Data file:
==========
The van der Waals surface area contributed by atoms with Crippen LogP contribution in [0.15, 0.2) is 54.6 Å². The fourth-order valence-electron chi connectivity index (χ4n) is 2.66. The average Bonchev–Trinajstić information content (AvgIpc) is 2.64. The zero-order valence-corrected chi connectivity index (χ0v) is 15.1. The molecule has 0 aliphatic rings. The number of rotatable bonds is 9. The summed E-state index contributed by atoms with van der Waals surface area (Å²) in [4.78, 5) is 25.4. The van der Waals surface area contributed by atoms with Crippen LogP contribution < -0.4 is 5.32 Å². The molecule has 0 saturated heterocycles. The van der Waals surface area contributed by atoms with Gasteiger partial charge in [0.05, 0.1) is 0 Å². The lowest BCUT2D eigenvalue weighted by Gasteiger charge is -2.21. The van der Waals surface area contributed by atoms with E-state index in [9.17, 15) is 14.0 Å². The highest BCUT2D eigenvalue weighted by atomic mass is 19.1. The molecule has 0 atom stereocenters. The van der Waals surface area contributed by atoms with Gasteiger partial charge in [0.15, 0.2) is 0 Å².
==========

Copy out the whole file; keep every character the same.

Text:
The van der Waals surface area contributed by atoms with Crippen LogP contribution in [0.15, 0.2) is 54.6 Å². The fourth-order valence-electron chi connectivity index (χ4n) is 2.66. The average Bonchev–Trinajstić information content (AvgIpc) is 2.64. The zero-order valence-corrected chi connectivity index (χ0v) is 15.1. The molecule has 0 aliphatic rings. The number of rotatable bonds is 9. The summed E-state index contributed by atoms with van der Waals surface area (Å²) in [4.78, 5) is 25.4. The van der Waals surface area contributed by atoms with Crippen LogP contribution < -0.4 is 5.32 Å². The molecule has 0 saturated heterocycles. The van der Waals surface area contributed by atoms with Gasteiger partial charge in [0.05, 0.1) is 0 Å². The lowest BCUT2D eigenvalue weighted by Gasteiger charge is -2.21. The van der Waals surface area contributed by atoms with E-state index in [9.17, 15) is 14.0 Å². The highest BCUT2D eigenvalue weighted by atomic mass is 19.1. The molecule has 0 atom stereocenters. The van der Waals surface area contributed by atoms with Gasteiger partial charge in [0.15, 0.2) is 0 Å².